Strange Diary

Album Review of Strange Diary by Psychic Twin.

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Strange Diary

Psychic Twin

Strange Diary by Psychic Twin

Release Date: Sep 9, 2016
Record label: Polyvinyl
Genre(s): Pop/Rock, Alternative/Indie Rock, Indie Electronic, New Wave/Post-Punk Revival, Dream Pop

79 Music Critic Score
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Strange Diary - Very Good, Based on 4 Critics

Under The Radar - 85
Based on rating 8.5/10
85

There was an advertising slogan in Britain in the 1990s for an alcoholic drink: "good things come to those who wait." In this millennium we are told time and again that the world goes too fast, that society lacks patience these days. Strange Diary, the debut album from Psychic Twin, aka former Headlights vocalist Erin Fein, belies the latter notion—four years in the making, it shows that some people still reap the rewards of the old Guinness maxim. .

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The 405 - 85
Based on rating 8.5/10
85

I am not sure Psychic Twin (real name Erin Fein) could have planned the release of her debut album any better if she had tried. Strange Diary arrives in the wake of the enormous success of '80s-dripping nostalgia machine Stranger Things, and the second track on Psychic Twin's album, entitled 'Strangers' features a dark, arpeggiating synth that should perk up more than a few ears. But make no mistake, Fein was not looking to cash in on nostalgia.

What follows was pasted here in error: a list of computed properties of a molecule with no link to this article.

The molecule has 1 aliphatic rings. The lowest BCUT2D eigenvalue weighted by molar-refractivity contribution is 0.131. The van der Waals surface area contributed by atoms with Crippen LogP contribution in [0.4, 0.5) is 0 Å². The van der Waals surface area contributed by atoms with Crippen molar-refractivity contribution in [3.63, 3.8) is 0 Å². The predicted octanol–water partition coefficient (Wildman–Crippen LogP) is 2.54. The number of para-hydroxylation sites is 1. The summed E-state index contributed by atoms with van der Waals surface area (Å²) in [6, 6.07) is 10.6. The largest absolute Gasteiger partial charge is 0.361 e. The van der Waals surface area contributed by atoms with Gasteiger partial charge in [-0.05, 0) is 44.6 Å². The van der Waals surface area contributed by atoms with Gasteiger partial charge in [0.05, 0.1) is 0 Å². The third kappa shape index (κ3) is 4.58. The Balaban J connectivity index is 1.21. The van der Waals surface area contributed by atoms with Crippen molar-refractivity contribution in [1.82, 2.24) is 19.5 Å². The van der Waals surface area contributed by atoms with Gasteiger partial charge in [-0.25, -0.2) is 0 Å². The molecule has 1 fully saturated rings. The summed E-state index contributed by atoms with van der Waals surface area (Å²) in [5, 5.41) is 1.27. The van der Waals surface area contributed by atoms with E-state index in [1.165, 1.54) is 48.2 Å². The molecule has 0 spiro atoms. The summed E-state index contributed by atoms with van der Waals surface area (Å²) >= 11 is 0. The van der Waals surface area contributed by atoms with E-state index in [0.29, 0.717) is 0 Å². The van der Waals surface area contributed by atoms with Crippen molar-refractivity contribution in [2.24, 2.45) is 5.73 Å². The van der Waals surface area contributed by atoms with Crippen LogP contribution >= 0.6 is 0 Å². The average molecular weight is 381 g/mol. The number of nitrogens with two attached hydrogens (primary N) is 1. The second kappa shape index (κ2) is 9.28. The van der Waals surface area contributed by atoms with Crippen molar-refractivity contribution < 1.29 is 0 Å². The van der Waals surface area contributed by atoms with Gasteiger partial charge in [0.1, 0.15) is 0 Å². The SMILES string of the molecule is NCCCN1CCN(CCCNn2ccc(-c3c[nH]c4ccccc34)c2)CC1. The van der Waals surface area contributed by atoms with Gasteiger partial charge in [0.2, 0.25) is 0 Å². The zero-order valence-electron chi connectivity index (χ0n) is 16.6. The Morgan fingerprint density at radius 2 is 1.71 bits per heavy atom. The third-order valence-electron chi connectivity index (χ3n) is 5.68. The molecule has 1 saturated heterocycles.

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Paste Magazine - 75
Based on rating 7.5/10
75

Erin Fein, the mastermind behind the avant-pop project Psychic Twin, has had quite the ride over the four-year course of producing her album. After the dissolution of her marriage, Fein took her songs across the country, relocating to Brooklyn from her humble beginnings in Illinois. With a brand new life came a new image, and more importantly a newfound sense of sense-assurance, all of which marry together to for the icy cool heir around Psychic Twin.

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AllMusic - 70
Based on rating 7/10
70

Psychic Twin's Erin Fein wrote the songs on her debut full-length, Strange Diary, over a four-year period, during which she went through a divorce, moved from her native Illinois to Brooklyn, and switched musical collaborators several times. Given all of her major life changes, the album is remarkably cohesive, with most of its tracks being catchy, uptempo synth pop tunes with lush synthesizers and fluttering vocals that equally channel Kate Bush and '80s-era Annie Lennox. The songs are dreamy, propulsive, and slightly chilling, particularly due to the ghostly, subliminal backup vocals.

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